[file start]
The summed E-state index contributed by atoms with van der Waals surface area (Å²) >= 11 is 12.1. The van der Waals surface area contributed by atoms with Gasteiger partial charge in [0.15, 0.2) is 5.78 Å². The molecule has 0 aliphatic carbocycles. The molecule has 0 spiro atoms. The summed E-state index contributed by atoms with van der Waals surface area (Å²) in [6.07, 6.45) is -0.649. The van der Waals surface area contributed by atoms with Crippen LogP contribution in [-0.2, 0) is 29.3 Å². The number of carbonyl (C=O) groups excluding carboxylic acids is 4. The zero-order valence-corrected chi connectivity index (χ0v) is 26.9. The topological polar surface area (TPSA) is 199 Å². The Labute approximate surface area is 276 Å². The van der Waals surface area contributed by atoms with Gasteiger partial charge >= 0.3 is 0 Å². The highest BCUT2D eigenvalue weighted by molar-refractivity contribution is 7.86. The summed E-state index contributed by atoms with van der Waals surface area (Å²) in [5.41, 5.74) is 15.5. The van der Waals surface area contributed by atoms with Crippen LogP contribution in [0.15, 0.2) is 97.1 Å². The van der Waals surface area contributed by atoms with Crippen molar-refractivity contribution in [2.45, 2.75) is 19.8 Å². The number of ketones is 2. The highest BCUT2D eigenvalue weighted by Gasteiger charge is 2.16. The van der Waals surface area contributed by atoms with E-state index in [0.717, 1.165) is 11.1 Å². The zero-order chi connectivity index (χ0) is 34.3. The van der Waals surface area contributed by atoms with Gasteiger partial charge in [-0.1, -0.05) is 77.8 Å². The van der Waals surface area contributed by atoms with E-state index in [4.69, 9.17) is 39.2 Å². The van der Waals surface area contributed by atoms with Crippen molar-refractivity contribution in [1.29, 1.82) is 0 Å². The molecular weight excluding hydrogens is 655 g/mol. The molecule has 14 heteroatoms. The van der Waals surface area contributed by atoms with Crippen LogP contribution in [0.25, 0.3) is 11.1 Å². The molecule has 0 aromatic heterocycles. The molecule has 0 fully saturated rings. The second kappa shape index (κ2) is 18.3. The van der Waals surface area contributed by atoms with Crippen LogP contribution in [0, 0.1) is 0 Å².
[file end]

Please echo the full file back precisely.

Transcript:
The summed E-state index contributed by atoms with van der Waals surface area (Å²) >= 11 is 12.1. The van der Waals surface area contributed by atoms with Gasteiger partial charge in [0.15, 0.2) is 5.78 Å². The molecule has 0 aliphatic carbocycles. The molecule has 0 spiro atoms. The summed E-state index contributed by atoms with van der Waals surface area (Å²) in [6.07, 6.45) is -0.649. The van der Waals surface area contributed by atoms with Crippen LogP contribution in [-0.2, 0) is 29.3 Å². The number of carbonyl (C=O) groups excluding carboxylic acids is 4. The zero-order valence-corrected chi connectivity index (χ0v) is 26.9. The topological polar surface area (TPSA) is 199 Å². The Labute approximate surface area is 276 Å². The van der Waals surface area contributed by atoms with Gasteiger partial charge >= 0.3 is 0 Å². The highest BCUT2D eigenvalue weighted by molar-refractivity contribution is 7.86. The summed E-state index contributed by atoms with van der Waals surface area (Å²) in [5.41, 5.74) is 15.5. The van der Waals surface area contributed by atoms with Crippen LogP contribution in [0.15, 0.2) is 97.1 Å². The van der Waals surface area contributed by atoms with Crippen molar-refractivity contribution in [2.45, 2.75) is 19.8 Å². The number of ketones is 2. The highest BCUT2D eigenvalue weighted by Gasteiger charge is 2.16. The van der Waals surface area contributed by atoms with E-state index in [0.717, 1.165) is 11.1 Å². The zero-order chi connectivity index (χ0) is 34.3. The van der Waals surface area contributed by atoms with Gasteiger partial charge in [-0.1, -0.05) is 77.8 Å². The van der Waals surface area contributed by atoms with E-state index in [4.69, 9.17) is 39.2 Å². The van der Waals surface area contributed by atoms with Crippen molar-refractivity contribution in [1.29, 1.82) is 0 Å². The molecular weight excluding hydrogens is 655 g/mol. The molecule has 14 heteroatoms. The van der Waals surface area contributed by atoms with Crippen LogP contribution in [0.25, 0.3) is 11.1 Å². The molecule has 0 aromatic heterocycles. The molecule has 0 fully saturated rings. The second kappa shape index (κ2) is 18.3. The van der Waals surface area contributed by atoms with Crippen LogP contribution in [0, 0.1) is 0 Å².